Some royal families of constitutional monarchies do not have the right to vote, others have the right but do not exercise it, as to do so would not be in accordance with the need for the appearance of neutrality. I can't think of a royal family that has the right to vote and exercises it, but I'd be interested to hear if there are any. Fouracross (talk) 13:27, 3 July 2009 (UTC)
The Belgian Royal Family can and do. They voted recently at the European Elections. The King is prohibited by law, however. --Cameron* 10:16, 7 July 2009 (UTC)
It's somewhere in my memory that members of the House of Lords are not allowed to vote either. The theory, I believe, is that they are already represented in parliament, so they don't need a representitive in the Commons. DJ Clayworth (talk) 18:36, 3 July 2009 (UTC)
That's correct - see Elections in the United Kingdom#Eligibility. AndrewWTaylor (talk) 18:45, 3 July 2009 (UTC)
It's kind of a distant relic of the old European "three estates" system (in which nobility, clergy, and commoners all had their separate consultative assemblies). The traditional mid-20th-century journalistic phrase was something along the lines that all except lords, lunatics, paupers and felons were eligible to vote... AnonMoos (talk) 19:38, 3 July 2009 (UTC)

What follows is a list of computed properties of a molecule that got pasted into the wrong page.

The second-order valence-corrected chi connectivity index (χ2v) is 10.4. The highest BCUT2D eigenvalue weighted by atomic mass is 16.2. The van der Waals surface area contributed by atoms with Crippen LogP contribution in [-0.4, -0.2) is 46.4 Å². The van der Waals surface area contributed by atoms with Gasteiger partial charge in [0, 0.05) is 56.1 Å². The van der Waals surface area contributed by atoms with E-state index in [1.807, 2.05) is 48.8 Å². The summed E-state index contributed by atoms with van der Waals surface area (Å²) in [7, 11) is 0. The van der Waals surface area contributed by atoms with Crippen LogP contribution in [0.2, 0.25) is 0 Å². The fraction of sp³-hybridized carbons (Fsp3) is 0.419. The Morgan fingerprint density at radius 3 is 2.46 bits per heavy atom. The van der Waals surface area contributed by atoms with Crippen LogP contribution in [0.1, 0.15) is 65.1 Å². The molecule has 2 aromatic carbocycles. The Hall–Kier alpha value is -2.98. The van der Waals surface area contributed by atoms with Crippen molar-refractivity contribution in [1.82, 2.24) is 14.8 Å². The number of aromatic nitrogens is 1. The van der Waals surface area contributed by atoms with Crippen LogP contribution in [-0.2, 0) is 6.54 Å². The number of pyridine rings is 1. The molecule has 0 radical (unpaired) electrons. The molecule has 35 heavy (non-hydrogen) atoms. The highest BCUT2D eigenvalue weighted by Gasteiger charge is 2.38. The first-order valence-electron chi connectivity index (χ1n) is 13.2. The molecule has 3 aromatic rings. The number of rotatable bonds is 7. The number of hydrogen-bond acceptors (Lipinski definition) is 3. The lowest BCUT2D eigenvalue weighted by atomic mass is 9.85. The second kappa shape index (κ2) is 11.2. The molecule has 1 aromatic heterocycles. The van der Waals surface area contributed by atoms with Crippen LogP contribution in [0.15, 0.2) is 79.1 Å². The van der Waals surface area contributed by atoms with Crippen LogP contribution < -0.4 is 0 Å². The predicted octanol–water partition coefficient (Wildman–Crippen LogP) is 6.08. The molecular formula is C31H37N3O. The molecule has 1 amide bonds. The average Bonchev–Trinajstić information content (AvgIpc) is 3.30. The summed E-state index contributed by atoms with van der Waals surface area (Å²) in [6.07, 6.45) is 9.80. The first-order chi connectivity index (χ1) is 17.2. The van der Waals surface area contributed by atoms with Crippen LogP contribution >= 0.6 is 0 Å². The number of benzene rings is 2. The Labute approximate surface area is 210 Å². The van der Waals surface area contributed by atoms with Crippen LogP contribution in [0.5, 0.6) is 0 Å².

"Lord Nelson's got a vote!"
"He's got a boat, Baldrick."


  • If you are awarded the Victoria Cross, you get VC after your name.
  • If you are awarded the George Cross, you get GC after your name.

What happens if you are awarded the Elizabeth Cross? —Preceding unsigned comment added by (talk) 18:37, 3 July 2009 (UTC)

Not much, I expect. It's not as if the recipients actually do anything to receive it. They're just next of kin. Clarityfiend (talk) 19:10, 3 July 2009 (UTC)
That's right. The use of a post-nominal is not authorized for a Commemorative emblem. It is only authorized for some decorations, honors and awards. --ŦħęGɛя㎥ 19:56, 3 July 2009 (UTC)

Babenberg Ladies[edit]

Moved to User talk:Queen Elizabeth II's Little Spy/List of Austrian consorts#Babenberg_Ladies by --Queen Elizabeth II's Little Spy (talk) 21:50, 5 July 2009 (UTC)

Where Did Tolstoy, Live Around The Time Dostoevsky wrote crime and punishment.[edit]

Hello, my question is short and sweet I`am the aspiring screenwriter. Who wrote about the World War I solider on the miscellaneous page. I`m doing research on the two for a screenplay on crime and punishment. I want to know, where did Tolstoy live around the time Dostoevsky wrote crime and punishment.

Leo Tolstoy lived most of his life at Yasnaya Polyana, and there's nothing in his article to suggest he was leaving elsewhere in 1865–6, when Crime and Punishment was written. Algebraist 22:40, 3 July 2009 (UTC)